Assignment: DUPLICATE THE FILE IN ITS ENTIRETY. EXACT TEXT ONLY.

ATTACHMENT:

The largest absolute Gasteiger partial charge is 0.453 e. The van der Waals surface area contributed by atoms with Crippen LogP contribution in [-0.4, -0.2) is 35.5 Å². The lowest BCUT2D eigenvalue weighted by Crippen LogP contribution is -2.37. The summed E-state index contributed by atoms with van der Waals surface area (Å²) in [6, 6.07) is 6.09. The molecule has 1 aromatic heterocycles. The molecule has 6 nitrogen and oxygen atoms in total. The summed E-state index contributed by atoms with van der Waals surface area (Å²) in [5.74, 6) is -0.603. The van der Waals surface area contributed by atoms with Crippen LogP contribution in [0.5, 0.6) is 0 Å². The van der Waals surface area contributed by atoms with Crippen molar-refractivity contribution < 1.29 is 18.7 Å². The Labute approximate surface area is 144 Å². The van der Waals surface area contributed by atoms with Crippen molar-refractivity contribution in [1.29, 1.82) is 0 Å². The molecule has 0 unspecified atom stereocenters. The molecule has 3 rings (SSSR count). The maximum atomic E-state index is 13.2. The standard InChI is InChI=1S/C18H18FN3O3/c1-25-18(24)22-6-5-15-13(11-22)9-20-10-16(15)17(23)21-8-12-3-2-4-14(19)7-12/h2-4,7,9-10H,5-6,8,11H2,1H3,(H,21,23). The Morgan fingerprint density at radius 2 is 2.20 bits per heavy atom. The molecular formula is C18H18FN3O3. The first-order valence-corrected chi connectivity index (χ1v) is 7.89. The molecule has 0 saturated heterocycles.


The largest absolute Gasteiger partial charge is 0.453 e. The van der Waals surface area contributed by atoms with Crippen LogP contribution in [-0.4, -0.2) is 35.5 Å². The lowest BCUT2D eigenvalue weighted by Crippen LogP contribution is -2.37. The summed E-state index contributed by atoms with van der Waals surface area (Å²) in [6, 6.07) is 6.09. The molecule has 1 aromatic heterocycles. The molecule has 6 nitrogen and oxygen atoms in total. The summed E-state index contributed by atoms with van der Waals surface area (Å²) in [5.74, 6) is -0.603. The van der Waals surface area contributed by atoms with Crippen LogP contribution in [0.5, 0.6) is 0 Å². The van der Waals surface area contributed by atoms with Crippen molar-refractivity contribution < 1.29 is 18.7 Å². The Labute approximate surface area is 144 Å². The van der Waals surface area contributed by atoms with Crippen molar-refractivity contribution in [1.29, 1.82) is 0 Å². The molecule has 0 unspecified atom stereocenters. The molecule has 3 rings (SSSR count). The maximum atomic E-state index is 13.2. The standard InChI is InChI=1S/C18H18FN3O3/c1-25-18(24)22-6-5-15-13(11-22)9-20-10-16(15)17(23)21-8-12-3-2-4-14(19)7-12/h2-4,7,9-10H,5-6,8,11H2,1H3,(H,21,23). The Morgan fingerprint density at radius 2 is 2.20 bits per heavy atom. The molecular formula is C18H18FN3O3. The first-order valence-corrected chi connectivity index (χ1v) is 7.89. The molecule has 0 saturated heterocycles.